Buttonweed is dioecious, with male and female flowers on separate plants, but not all Cotula species are. The sex of the above plant(s) is not known to your Author.

CONSTITUENTS OF BUTTONWEED

The plant is aromatic and contains about 57 components in the essential oil, the most important compound detected in the leaves being the spiro-sesqi-terpenoid Agarospirol at 10.4% , 1-Eicosanol (aka Arachidyl Alcohol, CH3(CH2)38OH) at 17% in the stem and Hexacosane (CH3(CH2)24CH3) at 31% in the flowers. The most abundant oils obtained from the roots were Heptacosane (CH3(CH2)25CH3) (28%), 1-Eicosanol (15%) Octacosane ( (CH3(CH2)26CH3)) (5%) and the terpene 4-Amorphene at 5% which has similarities to the terpenoid Cadinene, all of which are solids at 20°C and probably not volatile so your Author suspects some other more volatile substances are responsible for the aromatic odour.

Agarospirol (aka Ephinesol) was only the second spiro-terpenoid to be found in nature. It is a sesquiterpene alcohol which also occurs in Agarwood, hence its name. It possesses neuroleptic properties affecting the central nervous system. Agarwood was used as a sedative in oriental medicine. It is a spiro-vetivane.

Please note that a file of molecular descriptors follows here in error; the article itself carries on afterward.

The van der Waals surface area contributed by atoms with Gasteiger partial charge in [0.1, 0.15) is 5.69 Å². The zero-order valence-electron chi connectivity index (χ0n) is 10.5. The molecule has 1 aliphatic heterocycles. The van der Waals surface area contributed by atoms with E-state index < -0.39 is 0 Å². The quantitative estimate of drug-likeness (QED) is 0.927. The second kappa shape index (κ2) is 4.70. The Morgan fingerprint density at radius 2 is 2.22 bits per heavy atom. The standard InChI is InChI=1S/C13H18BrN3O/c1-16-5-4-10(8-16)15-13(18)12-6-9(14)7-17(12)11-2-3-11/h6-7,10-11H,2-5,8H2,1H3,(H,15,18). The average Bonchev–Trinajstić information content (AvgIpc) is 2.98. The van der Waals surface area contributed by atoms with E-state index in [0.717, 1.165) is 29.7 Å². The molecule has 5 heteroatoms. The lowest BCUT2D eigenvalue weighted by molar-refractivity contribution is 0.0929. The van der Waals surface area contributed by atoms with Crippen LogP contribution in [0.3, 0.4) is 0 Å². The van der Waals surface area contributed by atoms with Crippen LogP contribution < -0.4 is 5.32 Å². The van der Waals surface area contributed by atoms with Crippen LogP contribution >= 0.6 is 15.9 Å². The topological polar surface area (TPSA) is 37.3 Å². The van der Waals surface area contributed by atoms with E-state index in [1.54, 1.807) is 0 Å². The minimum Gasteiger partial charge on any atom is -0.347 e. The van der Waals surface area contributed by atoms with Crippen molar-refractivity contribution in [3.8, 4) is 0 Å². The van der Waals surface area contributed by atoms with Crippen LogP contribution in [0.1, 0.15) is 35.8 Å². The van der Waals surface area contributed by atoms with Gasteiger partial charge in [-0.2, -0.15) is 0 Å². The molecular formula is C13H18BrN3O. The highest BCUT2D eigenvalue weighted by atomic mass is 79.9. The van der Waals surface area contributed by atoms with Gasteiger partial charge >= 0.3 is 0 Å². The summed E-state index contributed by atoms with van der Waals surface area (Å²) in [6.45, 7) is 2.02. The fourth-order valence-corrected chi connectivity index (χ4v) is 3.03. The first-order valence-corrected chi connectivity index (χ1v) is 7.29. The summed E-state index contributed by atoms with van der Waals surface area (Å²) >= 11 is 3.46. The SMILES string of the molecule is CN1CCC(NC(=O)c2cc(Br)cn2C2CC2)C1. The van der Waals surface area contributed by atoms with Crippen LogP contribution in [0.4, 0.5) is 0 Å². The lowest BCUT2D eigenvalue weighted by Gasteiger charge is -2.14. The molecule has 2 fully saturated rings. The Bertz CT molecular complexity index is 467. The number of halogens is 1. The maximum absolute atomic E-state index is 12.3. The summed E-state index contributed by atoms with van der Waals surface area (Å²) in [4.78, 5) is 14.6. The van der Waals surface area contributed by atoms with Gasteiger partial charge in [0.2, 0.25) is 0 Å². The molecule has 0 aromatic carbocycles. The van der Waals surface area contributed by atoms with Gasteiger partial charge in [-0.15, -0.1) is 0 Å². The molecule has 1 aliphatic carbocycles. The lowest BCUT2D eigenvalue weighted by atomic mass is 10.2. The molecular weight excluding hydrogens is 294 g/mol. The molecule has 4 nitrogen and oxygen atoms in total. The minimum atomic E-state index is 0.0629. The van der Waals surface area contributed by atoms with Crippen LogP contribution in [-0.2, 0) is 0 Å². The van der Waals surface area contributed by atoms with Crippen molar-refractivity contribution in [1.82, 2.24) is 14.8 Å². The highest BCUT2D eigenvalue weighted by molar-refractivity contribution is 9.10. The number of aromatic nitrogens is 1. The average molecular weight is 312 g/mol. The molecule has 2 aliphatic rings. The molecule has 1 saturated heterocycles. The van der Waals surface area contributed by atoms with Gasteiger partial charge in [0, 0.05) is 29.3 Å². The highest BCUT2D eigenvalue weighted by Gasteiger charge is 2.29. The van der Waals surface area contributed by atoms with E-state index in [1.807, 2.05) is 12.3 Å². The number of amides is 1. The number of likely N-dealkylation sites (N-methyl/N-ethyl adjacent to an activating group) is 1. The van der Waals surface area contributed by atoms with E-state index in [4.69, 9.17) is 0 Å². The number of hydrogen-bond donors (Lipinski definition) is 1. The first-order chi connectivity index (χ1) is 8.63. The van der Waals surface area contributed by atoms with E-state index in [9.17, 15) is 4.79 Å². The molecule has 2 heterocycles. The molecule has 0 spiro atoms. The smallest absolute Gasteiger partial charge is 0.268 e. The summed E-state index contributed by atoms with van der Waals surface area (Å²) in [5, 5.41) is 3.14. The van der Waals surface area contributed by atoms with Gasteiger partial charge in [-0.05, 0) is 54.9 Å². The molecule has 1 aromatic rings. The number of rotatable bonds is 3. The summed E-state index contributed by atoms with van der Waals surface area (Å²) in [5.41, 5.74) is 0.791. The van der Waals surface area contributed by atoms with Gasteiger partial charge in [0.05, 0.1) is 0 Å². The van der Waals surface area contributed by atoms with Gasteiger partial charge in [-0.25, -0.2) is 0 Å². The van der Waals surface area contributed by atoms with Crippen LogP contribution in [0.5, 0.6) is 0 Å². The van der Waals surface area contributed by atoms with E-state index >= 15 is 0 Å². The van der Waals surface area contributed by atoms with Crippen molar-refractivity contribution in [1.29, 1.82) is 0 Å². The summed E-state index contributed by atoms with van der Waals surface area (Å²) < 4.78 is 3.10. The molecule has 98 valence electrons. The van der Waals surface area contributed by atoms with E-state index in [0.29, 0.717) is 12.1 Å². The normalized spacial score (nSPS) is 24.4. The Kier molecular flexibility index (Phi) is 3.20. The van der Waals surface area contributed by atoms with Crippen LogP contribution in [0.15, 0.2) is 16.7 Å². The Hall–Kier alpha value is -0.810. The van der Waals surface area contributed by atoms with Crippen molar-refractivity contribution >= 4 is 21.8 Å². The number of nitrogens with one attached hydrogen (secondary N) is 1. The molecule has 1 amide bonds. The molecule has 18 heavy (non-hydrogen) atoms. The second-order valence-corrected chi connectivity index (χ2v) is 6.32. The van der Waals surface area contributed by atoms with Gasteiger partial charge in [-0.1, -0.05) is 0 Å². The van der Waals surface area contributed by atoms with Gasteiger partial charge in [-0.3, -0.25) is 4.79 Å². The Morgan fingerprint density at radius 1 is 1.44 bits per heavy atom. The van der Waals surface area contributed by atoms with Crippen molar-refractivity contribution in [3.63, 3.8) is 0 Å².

Two new alkaloids have also been found in Buttonweed, one an O-glycosidic compound called Cotuzine but Cotuzine A and Cotuzine B are mentioned as the two in scientific literature (however, your Author can only find the formula for Cotuzine and he does not know if it is really called Cotuzine A or Cotuzine B), which are based on the BenzoAzocine skeleton, and a new polyphenolic substance, Corimen, for which your Author can find no structural formula.



  Cotula coronopifolia  ⇐ Global Aspect ⇒ Asteraceae  

Distribution
 family8Daisy & Dandelion family8Asteraceae

 BSBI maps
genus8Cotula
Cotula
(Buttonweeds)

BUTTONWEED

Cotula coronopifolia

Daisy & Dandelion Family [Asteraceae]